Many Western readers will find Khaled Khalifa’s new novel unbearably grim. A story about three Syrian siblings’ quixotic quest to bury their dead father—a story whose central narrative marker of chronological progression is a man’s decomposing corpse—is not light reading. Nor does Khalifa feel obliged to provide his readers with much in the way of hope or even momentary relief. Death Is Hard Work moves in a way similar to the war it chronicles—mercilessly over the bones of its victims.
Like Khalifa’s previous novel, the masterpiece No Knives in the Kitchens of This City, Death Is Hard Work traces the familial connections of a Syrian clan caught up in the country’s brutal tide of repression and fear. The novel charts the efforts of Bolbol, Hussein and Fatima to transport their father’s body back to his home village, so as to bury him in accordance with his final wishes. No sooner do the siblings pile into a rickety van than they find themselves mired in a never-ending series of military checkpoints—some manned by regime soldiers, others by members of the resistance, still others by foreign extremists looking to cash in on the chaos of Syria’s civil war.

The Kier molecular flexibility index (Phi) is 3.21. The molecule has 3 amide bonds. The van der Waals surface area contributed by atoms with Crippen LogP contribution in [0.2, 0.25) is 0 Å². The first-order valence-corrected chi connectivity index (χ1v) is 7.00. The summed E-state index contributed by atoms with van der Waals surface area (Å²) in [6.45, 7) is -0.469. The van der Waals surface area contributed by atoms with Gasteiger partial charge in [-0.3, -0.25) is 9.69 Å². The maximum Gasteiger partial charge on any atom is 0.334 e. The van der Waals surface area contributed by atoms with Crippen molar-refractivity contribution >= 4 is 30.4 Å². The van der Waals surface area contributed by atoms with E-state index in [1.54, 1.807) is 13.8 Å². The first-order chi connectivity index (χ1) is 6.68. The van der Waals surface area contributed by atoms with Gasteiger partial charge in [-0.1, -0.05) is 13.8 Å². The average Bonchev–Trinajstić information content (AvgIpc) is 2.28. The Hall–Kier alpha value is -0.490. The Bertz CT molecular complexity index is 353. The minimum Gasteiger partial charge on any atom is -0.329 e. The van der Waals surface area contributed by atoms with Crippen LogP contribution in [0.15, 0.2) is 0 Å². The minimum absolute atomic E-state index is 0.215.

Frequently and without warning, the novel strays from the present-day narrative into the histories, dreams and frustrations of its central characters. The result is something at the intersection of Faulkner and Kafka, a modern-day As I Lay Dying passed through the lens of maddening bureaucracy, hypocrisy and slaughter.
Readers looking for optimism or resolution need look elsewhere. Readers who want an unflinching account of one of recent history’s bloodiest civil wars will find in Khalifa’s latest work a story superficially colored by the many manifestations of death, but chiefly concerned with what a miraculous, Herculean thing it is to simply live.
This article was originally published in the February 2019 issue of BookPage. Download the entire issue for the Kindle or Nook.